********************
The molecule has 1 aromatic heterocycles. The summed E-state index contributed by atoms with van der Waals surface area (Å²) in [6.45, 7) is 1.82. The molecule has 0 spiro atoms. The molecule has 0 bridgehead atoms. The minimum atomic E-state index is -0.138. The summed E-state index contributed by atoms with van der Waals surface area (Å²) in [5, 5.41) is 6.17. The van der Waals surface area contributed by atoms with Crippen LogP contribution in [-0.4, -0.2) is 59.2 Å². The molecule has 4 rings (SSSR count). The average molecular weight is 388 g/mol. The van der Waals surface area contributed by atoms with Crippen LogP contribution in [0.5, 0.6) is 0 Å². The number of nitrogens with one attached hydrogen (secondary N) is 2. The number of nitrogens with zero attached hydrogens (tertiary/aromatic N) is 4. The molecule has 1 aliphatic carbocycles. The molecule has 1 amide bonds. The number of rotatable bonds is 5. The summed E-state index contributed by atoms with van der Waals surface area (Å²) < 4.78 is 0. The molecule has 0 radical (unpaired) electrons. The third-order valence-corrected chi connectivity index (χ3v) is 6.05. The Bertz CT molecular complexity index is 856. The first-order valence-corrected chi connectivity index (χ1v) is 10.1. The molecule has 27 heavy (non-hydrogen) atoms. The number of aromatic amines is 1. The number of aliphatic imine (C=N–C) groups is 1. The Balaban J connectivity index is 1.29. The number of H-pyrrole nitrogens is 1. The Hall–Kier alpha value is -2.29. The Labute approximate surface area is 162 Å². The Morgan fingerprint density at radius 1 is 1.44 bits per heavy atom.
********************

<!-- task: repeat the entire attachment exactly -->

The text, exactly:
The molecule has 1 aromatic heterocycles. The summed E-state index contributed by atoms with van der Waals surface area (Å²) in [6.45, 7) is 1.82. The molecule has 0 spiro atoms. The molecule has 0 bridgehead atoms. The minimum atomic E-state index is -0.138. The summed E-state index contributed by atoms with van der Waals surface area (Å²) in [5, 5.41) is 6.17. The van der Waals surface area contributed by atoms with Crippen LogP contribution in [-0.4, -0.2) is 59.2 Å². The molecule has 4 rings (SSSR count). The average molecular weight is 388 g/mol. The van der Waals surface area contributed by atoms with Crippen LogP contribution in [0.5, 0.6) is 0 Å². The number of nitrogens with one attached hydrogen (secondary N) is 2. The number of nitrogens with zero attached hydrogens (tertiary/aromatic N) is 4. The molecule has 1 aliphatic carbocycles. The molecule has 1 amide bonds. The number of rotatable bonds is 5. The summed E-state index contributed by atoms with van der Waals surface area (Å²) < 4.78 is 0. The molecule has 0 radical (unpaired) electrons. The third-order valence-corrected chi connectivity index (χ3v) is 6.05. The Bertz CT molecular complexity index is 856. The first-order valence-corrected chi connectivity index (χ1v) is 10.1. The molecule has 27 heavy (non-hydrogen) atoms. The number of aromatic amines is 1. The number of aliphatic imine (C=N–C) groups is 1. The Balaban J connectivity index is 1.29. The number of H-pyrrole nitrogens is 1. The Hall–Kier alpha value is -2.29. The Labute approximate surface area is 162 Å². The Morgan fingerprint density at radius 1 is 1.44 bits per heavy atom.